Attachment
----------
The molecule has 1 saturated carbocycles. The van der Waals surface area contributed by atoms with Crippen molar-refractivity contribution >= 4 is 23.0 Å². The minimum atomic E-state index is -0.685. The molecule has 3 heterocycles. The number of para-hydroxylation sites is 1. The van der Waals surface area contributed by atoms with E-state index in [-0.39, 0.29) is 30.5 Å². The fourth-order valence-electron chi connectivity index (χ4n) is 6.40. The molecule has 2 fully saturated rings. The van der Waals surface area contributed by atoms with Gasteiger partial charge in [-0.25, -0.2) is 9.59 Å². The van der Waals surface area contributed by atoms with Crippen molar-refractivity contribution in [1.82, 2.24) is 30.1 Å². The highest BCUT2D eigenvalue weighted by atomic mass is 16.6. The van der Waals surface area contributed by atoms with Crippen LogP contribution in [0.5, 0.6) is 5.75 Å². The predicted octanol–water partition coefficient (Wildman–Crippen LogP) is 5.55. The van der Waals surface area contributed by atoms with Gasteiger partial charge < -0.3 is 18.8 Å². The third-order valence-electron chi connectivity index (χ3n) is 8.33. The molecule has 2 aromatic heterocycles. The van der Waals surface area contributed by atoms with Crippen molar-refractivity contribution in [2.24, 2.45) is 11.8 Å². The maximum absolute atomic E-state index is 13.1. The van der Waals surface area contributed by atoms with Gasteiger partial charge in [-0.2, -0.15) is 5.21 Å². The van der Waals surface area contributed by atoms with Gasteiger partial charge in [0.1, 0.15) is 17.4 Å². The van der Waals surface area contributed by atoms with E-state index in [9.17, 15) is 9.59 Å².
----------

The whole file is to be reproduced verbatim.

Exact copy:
The molecule has 1 saturated carbocycles. The van der Waals surface area contributed by atoms with Crippen molar-refractivity contribution >= 4 is 23.0 Å². The minimum atomic E-state index is -0.685. The molecule has 3 heterocycles. The number of para-hydroxylation sites is 1. The van der Waals surface area contributed by atoms with E-state index in [-0.39, 0.29) is 30.5 Å². The fourth-order valence-electron chi connectivity index (χ4n) is 6.40. The molecule has 2 fully saturated rings. The van der Waals surface area contributed by atoms with Gasteiger partial charge in [-0.25, -0.2) is 9.59 Å². The van der Waals surface area contributed by atoms with Crippen molar-refractivity contribution in [1.82, 2.24) is 30.1 Å². The highest BCUT2D eigenvalue weighted by atomic mass is 16.6. The van der Waals surface area contributed by atoms with Crippen LogP contribution in [0.5, 0.6) is 5.75 Å². The predicted octanol–water partition coefficient (Wildman–Crippen LogP) is 5.55. The van der Waals surface area contributed by atoms with Gasteiger partial charge < -0.3 is 18.8 Å². The third-order valence-electron chi connectivity index (χ3n) is 8.33. The molecule has 2 aromatic heterocycles. The van der Waals surface area contributed by atoms with Crippen molar-refractivity contribution in [2.24, 2.45) is 11.8 Å². The maximum absolute atomic E-state index is 13.1. The van der Waals surface area contributed by atoms with Gasteiger partial charge in [-0.2, -0.15) is 5.21 Å². The van der Waals surface area contributed by atoms with Gasteiger partial charge in [0.1, 0.15) is 17.4 Å². The van der Waals surface area contributed by atoms with E-state index in [9.17, 15) is 9.59 Å².